My youngest kid was shaking his head.

“I can Google, too, you know,” he said with a hint of superiority. “Says here: 'The experiment worked. By 1980, hacking helped reestablish the first breeding pair of natural reproducing bald eagles. By 1988 the state had reached its goal of 10 nesting pairs. ... In 2010 New York had 173 breeding pairs which fledged 244 young. Each year, New York's bald eagles fledge about 10 percent more young eagles than the year before'.

“Hey! Maybe those 'ginormous hawks' you've seen aren't hawks after all.”

For a moment I thought I had managed to reel the boy into my obsession.

But then he whistled with fiendish glee.

“Now THIS is what I was looking for! It says there's a $20,000.00 fine for harassing eagles. … I'd be careful tip-toeing up to them if I were you. You might be tossing away my college fund for a closeup.”


Sunday, April 23, 2017

Mall rats

I feel a slight twinge in the pit of my stomach. Then a moment of dizziness followed by a rapid heartbeat. For a split second, I wonder if I'm hungry.

No. It's not that. The thing I feel is the gnawing sensation of being out of sync with a place I once found familiar and comforting. I try to get my barrings as I survey the territory. But the landscape has changed. I hardly recognize anything.

The sun is blinding. I feel as If I should be wearing my sunglasses the way the optician intended, and not as a headband to hold back my hair.

I don't remember the mall being this bright.

Nor do I remember the layout being quite as sprawling. I could swear, half of these stores used to be located elsewhere, while the other half must have materialized like magic out of thin air.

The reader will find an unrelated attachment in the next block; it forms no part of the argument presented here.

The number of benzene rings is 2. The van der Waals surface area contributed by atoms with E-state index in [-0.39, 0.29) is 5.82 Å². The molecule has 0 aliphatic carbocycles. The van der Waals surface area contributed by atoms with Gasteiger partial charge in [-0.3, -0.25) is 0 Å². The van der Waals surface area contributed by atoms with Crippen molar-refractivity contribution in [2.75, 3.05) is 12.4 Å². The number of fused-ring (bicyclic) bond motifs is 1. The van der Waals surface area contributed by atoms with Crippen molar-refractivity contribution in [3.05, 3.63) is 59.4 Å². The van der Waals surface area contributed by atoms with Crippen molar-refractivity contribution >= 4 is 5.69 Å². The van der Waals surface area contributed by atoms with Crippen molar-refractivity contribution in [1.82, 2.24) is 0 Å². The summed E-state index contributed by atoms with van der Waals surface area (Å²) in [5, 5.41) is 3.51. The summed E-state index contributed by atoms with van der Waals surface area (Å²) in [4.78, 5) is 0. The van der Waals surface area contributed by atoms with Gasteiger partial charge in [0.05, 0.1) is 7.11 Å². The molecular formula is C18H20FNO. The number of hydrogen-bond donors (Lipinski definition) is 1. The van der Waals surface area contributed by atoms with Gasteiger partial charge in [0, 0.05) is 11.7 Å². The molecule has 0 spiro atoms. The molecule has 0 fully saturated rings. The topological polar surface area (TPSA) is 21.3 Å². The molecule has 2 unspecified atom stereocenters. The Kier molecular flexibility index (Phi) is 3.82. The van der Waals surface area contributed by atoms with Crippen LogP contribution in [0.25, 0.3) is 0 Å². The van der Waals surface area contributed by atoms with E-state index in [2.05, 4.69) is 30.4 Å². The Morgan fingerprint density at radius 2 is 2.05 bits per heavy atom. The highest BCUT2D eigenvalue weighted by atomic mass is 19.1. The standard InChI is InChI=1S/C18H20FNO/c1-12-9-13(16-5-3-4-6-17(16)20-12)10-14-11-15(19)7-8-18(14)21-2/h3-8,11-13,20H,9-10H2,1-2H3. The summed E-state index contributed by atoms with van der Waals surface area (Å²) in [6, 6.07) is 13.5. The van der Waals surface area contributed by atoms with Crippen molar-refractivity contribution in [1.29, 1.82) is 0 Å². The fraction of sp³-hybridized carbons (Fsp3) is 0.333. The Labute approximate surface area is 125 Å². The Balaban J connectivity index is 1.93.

“Weren't we just here at Christmas time?” I asked my daughter as I stare up at a sign I can neither pronounce nor determine what items it purports to sell. This shop wasn't here six months ago. I am sure of that.

But she didn't answer.

My daughter hadn't heard me. She and her friends had already taken their leave and pulled a disappearing act of their own. Probably said goodbye in a sing-song voice I hadn't registered amid my deer-in-the-headlights stupor. They had headed, no doubt, to one of the oodles of smoothie counters or dress shops or cosmetics boutiques they'd pined after. They each had a handful of gift cards burning holes in their intricately adorned little gift-card holders, and their cell phones were each set to the same infuriating ringtone.

If I called her, I bet, each of the girls would dig into their bags thinking it was their number that was up.

A part of me – the maniacal part – wanted to phone every few minutes to set off this digital dervish of whirly-girling activity even if I could only see it in my mind's eye.

Another part of me – the curious part – wanted to trail their every move. Watch as the girls weaved around this castle of commerce, and spy on them as they half-wave to the imaginary crowds of adoring fans. “Oh, to be young again,” I'd tell myself wistfully as if their joy – or, more likely, their perpetration of joy – wouldn't irk me to no end.